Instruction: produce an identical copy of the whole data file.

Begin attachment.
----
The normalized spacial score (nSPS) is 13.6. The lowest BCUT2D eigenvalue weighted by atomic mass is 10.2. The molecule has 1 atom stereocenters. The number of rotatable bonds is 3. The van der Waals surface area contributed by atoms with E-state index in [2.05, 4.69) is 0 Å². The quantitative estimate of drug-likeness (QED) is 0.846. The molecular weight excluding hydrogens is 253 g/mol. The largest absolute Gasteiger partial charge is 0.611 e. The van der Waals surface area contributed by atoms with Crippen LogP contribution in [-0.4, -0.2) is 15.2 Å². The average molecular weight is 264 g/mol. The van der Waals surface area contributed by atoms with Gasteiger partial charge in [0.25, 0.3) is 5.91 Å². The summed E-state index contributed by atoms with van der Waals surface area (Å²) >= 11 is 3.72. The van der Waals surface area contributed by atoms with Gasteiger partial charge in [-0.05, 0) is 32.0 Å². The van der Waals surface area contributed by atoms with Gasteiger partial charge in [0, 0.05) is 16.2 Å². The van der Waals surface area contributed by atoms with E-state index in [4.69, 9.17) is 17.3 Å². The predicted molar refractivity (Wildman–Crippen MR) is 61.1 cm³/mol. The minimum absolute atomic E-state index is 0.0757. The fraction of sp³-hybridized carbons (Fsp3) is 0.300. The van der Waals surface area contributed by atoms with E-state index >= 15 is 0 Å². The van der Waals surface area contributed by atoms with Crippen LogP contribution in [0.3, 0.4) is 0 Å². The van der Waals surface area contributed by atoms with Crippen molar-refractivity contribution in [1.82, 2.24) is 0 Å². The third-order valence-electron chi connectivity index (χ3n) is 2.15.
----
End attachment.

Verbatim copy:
The normalized spacial score (nSPS) is 13.6. The lowest BCUT2D eigenvalue weighted by atomic mass is 10.2. The molecule has 1 atom stereocenters. The number of rotatable bonds is 3. The van der Waals surface area contributed by atoms with E-state index in [2.05, 4.69) is 0 Å². The quantitative estimate of drug-likeness (QED) is 0.846. The molecular weight excluding hydrogens is 253 g/mol. The largest absolute Gasteiger partial charge is 0.611 e. The van der Waals surface area contributed by atoms with Crippen LogP contribution in [-0.4, -0.2) is 15.2 Å². The average molecular weight is 264 g/mol. The van der Waals surface area contributed by atoms with Gasteiger partial charge in [0.25, 0.3) is 5.91 Å². The summed E-state index contributed by atoms with van der Waals surface area (Å²) >= 11 is 3.72. The van der Waals surface area contributed by atoms with Gasteiger partial charge in [-0.05, 0) is 32.0 Å². The van der Waals surface area contributed by atoms with Gasteiger partial charge in [0, 0.05) is 16.2 Å². The van der Waals surface area contributed by atoms with E-state index in [4.69, 9.17) is 17.3 Å². The predicted molar refractivity (Wildman–Crippen MR) is 61.1 cm³/mol. The minimum absolute atomic E-state index is 0.0757. The fraction of sp³-hybridized carbons (Fsp3) is 0.300. The van der Waals surface area contributed by atoms with E-state index >= 15 is 0 Å². The van der Waals surface area contributed by atoms with Crippen LogP contribution in [0.3, 0.4) is 0 Å². The van der Waals surface area contributed by atoms with Crippen molar-refractivity contribution in [1.82, 2.24) is 0 Å². The third-order valence-electron chi connectivity index (χ3n) is 2.15.